When you refinance a car loan, you’re replacing an existing loan with a new loan, (hopefully) with better rates and terms. When it comes to a cosigner, you’ll have the option to keep them, remove them, or add one if necessary when you refinance. But whether or not you can refinance at all depends on your credit and how much it has improved since first taking out your loan.
Keeping Your Cosigner
Remember that a cosigner puts their credit on the line for you, and it’s impacted by your payments. This means missed car payments will hurt their credit just as much as they hurt yours. Also keep in mind that if you fall behind on auto loan payments, it’ll be up to your cosigner to pick up the slack, so it’s best to communicate with them at the first sign of any problems.
If it’s getting difficult to keep up with your loan due to changes in your financial situation, refinancing may be able to help. Refinancing is commonly done when you need to lower your monthly payment by reducing the interest rate or extending your loan term, or to remove a cosigner. If your credit hasn’t improved enough to go it alone, keeping a cosigner when you refinance may give you the boost you need to get approved for a better interest rate or longer loan term, making it easier to keep up with your payments.
Adding a Cosigner to Your Auto Loan
If you were able to qualify for an auto loan by yourself and something has changed with your credit or financial situation, it may be possible to refinance your car and add a cosigner to help. By adding their credit to the picture, you may be able to qualify for better rates and terms than you’d be able to on your own.
Removing a Cosigner From a Car Loan
The most common situation that occurs in refinancing with a cosigner is to remove them from your loan. This is usually only an option if your credit has improved enough for you to qualify for the new loan on your own. It typically takes at least two years of full, on-time payments to see this kind of improvement if you were required to have a cosigner on your original bad credit auto loan.
If you plan on doing this, make sure you’re prepared to take on the new loan term, payments, and interest rate. If you’re able to qualify for a loan without a cosigner, but you’re still working on building your credit, be aware that your interest rate may still be higher than you’d like. But with consistent, timely payments on your auto loan, and all your other bills, your credit should continue to climb.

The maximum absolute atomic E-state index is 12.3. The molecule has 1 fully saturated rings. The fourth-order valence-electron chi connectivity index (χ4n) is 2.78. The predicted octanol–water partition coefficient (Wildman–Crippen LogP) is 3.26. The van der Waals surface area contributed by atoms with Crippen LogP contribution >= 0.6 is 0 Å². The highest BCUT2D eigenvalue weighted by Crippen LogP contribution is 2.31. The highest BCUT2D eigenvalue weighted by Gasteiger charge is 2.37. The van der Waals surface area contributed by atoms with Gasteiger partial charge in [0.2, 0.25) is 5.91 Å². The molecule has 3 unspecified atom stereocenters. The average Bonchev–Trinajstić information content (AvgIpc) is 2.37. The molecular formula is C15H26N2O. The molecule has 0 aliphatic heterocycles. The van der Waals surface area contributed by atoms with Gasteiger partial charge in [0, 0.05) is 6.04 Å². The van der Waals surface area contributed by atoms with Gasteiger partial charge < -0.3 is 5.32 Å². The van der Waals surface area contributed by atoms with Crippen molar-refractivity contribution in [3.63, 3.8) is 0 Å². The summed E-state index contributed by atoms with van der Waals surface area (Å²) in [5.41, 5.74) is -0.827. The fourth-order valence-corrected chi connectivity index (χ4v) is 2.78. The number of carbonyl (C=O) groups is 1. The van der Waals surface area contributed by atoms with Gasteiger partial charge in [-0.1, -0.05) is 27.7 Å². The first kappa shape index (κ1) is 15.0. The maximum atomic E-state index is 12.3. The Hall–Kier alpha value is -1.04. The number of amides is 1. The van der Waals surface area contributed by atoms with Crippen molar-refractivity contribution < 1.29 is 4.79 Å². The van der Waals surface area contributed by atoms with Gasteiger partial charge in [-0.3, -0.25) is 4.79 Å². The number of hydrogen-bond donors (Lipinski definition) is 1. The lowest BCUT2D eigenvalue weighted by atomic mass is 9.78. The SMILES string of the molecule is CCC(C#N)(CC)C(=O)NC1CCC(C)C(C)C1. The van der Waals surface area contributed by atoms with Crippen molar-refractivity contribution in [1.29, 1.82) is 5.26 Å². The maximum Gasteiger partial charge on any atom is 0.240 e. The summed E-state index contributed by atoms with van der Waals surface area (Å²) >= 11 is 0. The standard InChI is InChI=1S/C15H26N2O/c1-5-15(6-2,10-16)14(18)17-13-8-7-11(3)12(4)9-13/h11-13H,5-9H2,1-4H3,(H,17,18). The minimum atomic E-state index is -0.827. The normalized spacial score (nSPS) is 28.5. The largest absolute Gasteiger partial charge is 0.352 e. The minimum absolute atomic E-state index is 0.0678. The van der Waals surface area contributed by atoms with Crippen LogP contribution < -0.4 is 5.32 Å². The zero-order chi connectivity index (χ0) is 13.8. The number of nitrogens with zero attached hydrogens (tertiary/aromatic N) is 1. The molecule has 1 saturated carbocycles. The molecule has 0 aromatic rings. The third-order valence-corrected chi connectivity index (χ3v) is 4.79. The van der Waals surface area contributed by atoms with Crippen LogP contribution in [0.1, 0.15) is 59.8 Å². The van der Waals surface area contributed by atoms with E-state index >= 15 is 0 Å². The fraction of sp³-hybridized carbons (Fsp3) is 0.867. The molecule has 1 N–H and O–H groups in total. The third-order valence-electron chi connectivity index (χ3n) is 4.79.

For All Refinancing Situations
If you’re considering refinancing a car with a cosigner, make sure you look at all the options, and know how they’ll impact both you and your cosigner. Keep in mind that when you refinance, your loan has to be current, your car has to have equity, and your loan amount and vehicle have to be acceptable to the new lender. If these things aren’t doable, you may have to wait to refinance, or look for alternatives such as discussing your situation with your current lender to see if they’re able to renegotiate your existing loan, or even possibly trading in or selling your vehicle.
Alternatives to Refinancing Auto Loans
Maybe refinancing isn’t going to work out for you, but you still need to make a change. If you’ve kept up with your loan – even if your credit hasn’t improved as much as you’d like – you may be surprised to find that you might qualify for better rates or terms on a newer vehicle. If you’re considering trading in your current car instead of refinancing, Auto Credit Express wants to help you find the right place to do this.
We work with a nationwide network of special finance dealers that have lenders available to help people who have less than perfect credit. It’s free and there’s never any obligation to buy. All you have to do is fill out our simple auto loan request form and we can get started finding you a local dealer that’s right for you.